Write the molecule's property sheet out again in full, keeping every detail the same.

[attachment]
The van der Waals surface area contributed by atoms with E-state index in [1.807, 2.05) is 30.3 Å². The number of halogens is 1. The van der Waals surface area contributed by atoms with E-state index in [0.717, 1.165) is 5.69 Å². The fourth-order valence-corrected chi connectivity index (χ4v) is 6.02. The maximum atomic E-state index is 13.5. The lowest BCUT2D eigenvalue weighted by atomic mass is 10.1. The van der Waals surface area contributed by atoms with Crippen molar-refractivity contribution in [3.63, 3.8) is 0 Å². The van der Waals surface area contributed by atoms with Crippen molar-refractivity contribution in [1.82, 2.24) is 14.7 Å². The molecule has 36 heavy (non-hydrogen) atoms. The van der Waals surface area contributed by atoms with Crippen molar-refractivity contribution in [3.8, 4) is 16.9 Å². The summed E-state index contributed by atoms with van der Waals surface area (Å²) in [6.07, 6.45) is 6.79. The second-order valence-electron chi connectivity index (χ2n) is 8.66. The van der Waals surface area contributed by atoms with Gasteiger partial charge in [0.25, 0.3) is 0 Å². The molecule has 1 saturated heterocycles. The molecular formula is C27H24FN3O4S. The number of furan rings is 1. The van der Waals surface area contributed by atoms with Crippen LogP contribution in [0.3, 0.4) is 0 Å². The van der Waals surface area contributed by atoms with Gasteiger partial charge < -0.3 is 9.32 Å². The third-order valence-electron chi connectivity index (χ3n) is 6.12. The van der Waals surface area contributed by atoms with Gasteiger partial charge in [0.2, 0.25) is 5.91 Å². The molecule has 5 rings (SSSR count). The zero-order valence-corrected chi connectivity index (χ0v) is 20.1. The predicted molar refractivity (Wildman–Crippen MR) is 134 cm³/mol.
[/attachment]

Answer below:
The van der Waals surface area contributed by atoms with E-state index in [1.807, 2.05) is 30.3 Å². The number of halogens is 1. The van der Waals surface area contributed by atoms with E-state index in [0.717, 1.165) is 5.69 Å². The fourth-order valence-corrected chi connectivity index (χ4v) is 6.02. The maximum atomic E-state index is 13.5. The lowest BCUT2D eigenvalue weighted by atomic mass is 10.1. The van der Waals surface area contributed by atoms with Crippen molar-refractivity contribution in [3.63, 3.8) is 0 Å². The van der Waals surface area contributed by atoms with Crippen molar-refractivity contribution in [1.82, 2.24) is 14.7 Å². The molecule has 36 heavy (non-hydrogen) atoms. The van der Waals surface area contributed by atoms with Crippen molar-refractivity contribution in [3.8, 4) is 16.9 Å². The summed E-state index contributed by atoms with van der Waals surface area (Å²) in [6.07, 6.45) is 6.79. The second-order valence-electron chi connectivity index (χ2n) is 8.66. The van der Waals surface area contributed by atoms with Gasteiger partial charge in [0.25, 0.3) is 0 Å². The molecule has 1 saturated heterocycles. The molecular formula is C27H24FN3O4S. The number of furan rings is 1. The van der Waals surface area contributed by atoms with Crippen LogP contribution in [0.3, 0.4) is 0 Å². The van der Waals surface area contributed by atoms with Gasteiger partial charge < -0.3 is 9.32 Å². The third-order valence-electron chi connectivity index (χ3n) is 6.12. The van der Waals surface area contributed by atoms with Gasteiger partial charge in [0.2, 0.25) is 5.91 Å². The molecule has 5 rings (SSSR count). The zero-order valence-corrected chi connectivity index (χ0v) is 20.1. The predicted molar refractivity (Wildman–Crippen MR) is 134 cm³/mol.